County (pop. 10,717 - up from 10,446 a decade ago), which lies next to the west, 36 runs straight as an arrow.
(pop. 2,122, elevation 1,131), the county seat, sits in the middle;
Baileyville, towards the west.
The Seneca Theater, Seneca, Kansas.
Then comes Marshall
County, Kansas (pop. 10,965 - down from 11,705 a decade ago), and not far west of the little town of Home,
Hwy. 36 passes through the city
(pop. 3,271, elevation 1,202), where it intersects U.S. Hwy. 77.
has many features of which it is proud -- its fine old courthouse,
House Museum, the city's historic connection to the Pony Express, and its black
squirrels, to name just a few -- but the one that always draws me is the
old Union Pacific depot. Built
in 1901, it has a somewhat southwestern feel, with its red tile roof and
mustard-colored stucco walls.
What is most notable about it, though, is
the remarkable tile work with which it is decorated. It includes borders of
large orange and yellow flowers, but most striking are the friezes with the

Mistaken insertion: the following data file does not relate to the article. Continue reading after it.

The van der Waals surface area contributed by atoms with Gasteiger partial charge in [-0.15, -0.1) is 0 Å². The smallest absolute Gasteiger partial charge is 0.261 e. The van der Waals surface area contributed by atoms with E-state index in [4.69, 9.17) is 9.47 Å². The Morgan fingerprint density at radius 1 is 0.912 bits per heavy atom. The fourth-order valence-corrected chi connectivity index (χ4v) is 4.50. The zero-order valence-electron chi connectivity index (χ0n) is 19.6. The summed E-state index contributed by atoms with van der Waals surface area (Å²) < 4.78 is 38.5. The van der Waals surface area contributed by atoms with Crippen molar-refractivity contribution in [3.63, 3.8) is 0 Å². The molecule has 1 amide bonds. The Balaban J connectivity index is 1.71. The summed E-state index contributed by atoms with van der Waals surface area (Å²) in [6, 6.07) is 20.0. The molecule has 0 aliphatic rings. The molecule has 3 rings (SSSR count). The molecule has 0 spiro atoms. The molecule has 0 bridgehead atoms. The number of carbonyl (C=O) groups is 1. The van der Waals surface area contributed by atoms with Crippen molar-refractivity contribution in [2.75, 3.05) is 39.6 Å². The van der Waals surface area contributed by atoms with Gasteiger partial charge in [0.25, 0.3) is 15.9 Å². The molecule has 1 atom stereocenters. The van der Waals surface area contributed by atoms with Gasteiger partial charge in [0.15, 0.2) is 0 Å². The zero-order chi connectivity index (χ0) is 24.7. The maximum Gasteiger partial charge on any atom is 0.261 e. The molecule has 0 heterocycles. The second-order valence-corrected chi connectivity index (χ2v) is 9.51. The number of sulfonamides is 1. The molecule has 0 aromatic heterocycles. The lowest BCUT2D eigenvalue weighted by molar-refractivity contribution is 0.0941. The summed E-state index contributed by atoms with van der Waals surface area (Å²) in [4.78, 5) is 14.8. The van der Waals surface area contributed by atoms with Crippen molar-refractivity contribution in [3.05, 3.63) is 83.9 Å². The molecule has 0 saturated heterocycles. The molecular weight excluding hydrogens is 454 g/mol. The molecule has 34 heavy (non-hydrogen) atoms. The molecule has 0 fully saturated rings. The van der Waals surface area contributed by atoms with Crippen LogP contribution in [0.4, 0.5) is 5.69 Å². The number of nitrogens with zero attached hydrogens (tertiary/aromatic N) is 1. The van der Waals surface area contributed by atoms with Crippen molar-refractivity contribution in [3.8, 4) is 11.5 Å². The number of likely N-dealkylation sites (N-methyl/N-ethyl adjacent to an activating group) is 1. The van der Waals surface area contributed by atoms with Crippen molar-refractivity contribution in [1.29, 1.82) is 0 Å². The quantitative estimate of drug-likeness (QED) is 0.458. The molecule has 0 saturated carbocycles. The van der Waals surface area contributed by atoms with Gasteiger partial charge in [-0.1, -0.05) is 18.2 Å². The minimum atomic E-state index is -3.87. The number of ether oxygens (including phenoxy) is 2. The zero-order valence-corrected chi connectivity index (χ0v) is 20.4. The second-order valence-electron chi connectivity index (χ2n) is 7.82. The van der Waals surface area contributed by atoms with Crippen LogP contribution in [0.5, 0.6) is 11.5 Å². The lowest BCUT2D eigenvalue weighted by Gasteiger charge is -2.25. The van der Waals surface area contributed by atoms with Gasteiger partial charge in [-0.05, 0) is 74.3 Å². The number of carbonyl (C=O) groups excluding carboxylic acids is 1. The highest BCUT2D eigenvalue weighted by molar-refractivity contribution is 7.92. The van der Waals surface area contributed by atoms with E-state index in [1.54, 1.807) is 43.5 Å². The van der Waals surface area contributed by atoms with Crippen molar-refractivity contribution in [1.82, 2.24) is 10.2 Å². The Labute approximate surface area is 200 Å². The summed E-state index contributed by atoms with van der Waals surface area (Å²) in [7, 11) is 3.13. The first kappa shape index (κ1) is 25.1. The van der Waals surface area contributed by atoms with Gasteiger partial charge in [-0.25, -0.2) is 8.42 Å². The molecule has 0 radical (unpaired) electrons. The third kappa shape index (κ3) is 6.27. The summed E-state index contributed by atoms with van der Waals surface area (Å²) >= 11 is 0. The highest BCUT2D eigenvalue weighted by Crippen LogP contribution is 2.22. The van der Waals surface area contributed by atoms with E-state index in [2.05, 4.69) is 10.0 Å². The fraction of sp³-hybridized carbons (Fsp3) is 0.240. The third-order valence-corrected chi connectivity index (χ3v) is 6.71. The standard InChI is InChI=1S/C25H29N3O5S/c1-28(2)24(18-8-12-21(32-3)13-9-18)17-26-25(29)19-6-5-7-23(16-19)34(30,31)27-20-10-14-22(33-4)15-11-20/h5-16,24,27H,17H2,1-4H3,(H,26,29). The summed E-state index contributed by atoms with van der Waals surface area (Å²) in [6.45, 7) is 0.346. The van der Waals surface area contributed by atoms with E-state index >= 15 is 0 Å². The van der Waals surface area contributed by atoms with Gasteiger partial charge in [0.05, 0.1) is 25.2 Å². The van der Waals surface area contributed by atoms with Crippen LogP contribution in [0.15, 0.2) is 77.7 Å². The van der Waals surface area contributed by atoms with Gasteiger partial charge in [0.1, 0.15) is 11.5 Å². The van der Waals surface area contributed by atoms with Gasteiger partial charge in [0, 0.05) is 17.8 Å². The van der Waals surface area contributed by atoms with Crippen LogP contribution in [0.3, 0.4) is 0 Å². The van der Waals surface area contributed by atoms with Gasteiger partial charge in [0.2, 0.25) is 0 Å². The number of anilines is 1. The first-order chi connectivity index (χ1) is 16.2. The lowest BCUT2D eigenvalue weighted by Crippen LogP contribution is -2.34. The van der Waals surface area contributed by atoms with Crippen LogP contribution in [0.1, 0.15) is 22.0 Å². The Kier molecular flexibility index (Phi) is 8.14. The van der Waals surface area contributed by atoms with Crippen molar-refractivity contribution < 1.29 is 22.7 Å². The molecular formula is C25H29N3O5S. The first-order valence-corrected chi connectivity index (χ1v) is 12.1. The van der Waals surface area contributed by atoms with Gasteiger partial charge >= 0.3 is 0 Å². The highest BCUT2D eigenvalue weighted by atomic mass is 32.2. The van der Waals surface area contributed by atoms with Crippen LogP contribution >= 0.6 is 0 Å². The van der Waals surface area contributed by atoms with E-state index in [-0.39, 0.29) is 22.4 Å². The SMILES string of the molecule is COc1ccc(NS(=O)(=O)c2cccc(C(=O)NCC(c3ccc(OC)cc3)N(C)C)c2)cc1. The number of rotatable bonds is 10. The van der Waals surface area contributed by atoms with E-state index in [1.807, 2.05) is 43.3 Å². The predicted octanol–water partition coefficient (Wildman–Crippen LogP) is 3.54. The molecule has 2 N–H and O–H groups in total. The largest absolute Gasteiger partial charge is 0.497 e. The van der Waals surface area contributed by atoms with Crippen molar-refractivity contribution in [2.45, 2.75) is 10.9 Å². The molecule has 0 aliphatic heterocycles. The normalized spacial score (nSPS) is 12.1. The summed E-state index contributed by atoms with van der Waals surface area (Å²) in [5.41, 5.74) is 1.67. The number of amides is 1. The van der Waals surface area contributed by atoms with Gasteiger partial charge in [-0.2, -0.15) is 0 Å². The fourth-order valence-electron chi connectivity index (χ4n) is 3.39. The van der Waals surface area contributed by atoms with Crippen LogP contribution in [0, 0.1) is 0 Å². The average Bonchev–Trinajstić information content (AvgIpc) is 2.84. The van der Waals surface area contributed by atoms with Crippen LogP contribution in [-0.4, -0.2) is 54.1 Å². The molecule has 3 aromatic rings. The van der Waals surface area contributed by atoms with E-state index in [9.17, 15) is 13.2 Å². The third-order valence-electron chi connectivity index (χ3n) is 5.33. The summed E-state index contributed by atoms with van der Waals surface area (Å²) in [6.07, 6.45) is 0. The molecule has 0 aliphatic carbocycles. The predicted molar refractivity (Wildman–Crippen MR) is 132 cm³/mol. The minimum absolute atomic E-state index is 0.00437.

Union Pacific shield flanked by gryphons, over a stylized face.
(or who) does the face represent? No clue. I have been able to find very
little about the history of the place.
building is still a working site, but of course there is no longer any passenger
traffic; it serves, I imagine, as a dispatch and communication center for
the freight lines that run (north-south) through town.
Just a few miles south of Marysville lies
Alcove Spring, a spot on the
Oregon Trail. Near the Independence Crossing of the Big Blue River, it was
a convenient campsite for pioneers waiting to cross the river, which was
often in flood stage when they reached this part of their trip. A nearby
spring feeds a small creek which, in the wet season forms a small waterfall
into a pool in the alcove. Many early pioneers carved inscriptions into the
An interesting note, is that it is the
site of the grave of the first member of the Donner party to die on their
ill-fated trip to the west. The elderly Sarah Keyes, even though 70 years
old, refused to be left behind when members of her family and the Donner family
set out in 1846. She died at Alcove Spring on May 29, 1846, and was buried
there, although the exact location of her grave is now unknown.
Kansas (pop. 6,483 - down from 7,073 a decade ago) is
next, and its county seat, which bears the name of: Washington (pop. 1,223,
elevation 1,335), where I bought myself a fine hat at the Western Store one
quiet morning. Washington is the only town that Hwy. 36 encounters during
its entire run across
Kansas (pop. 5,835, down from 6,482 a decade ago) is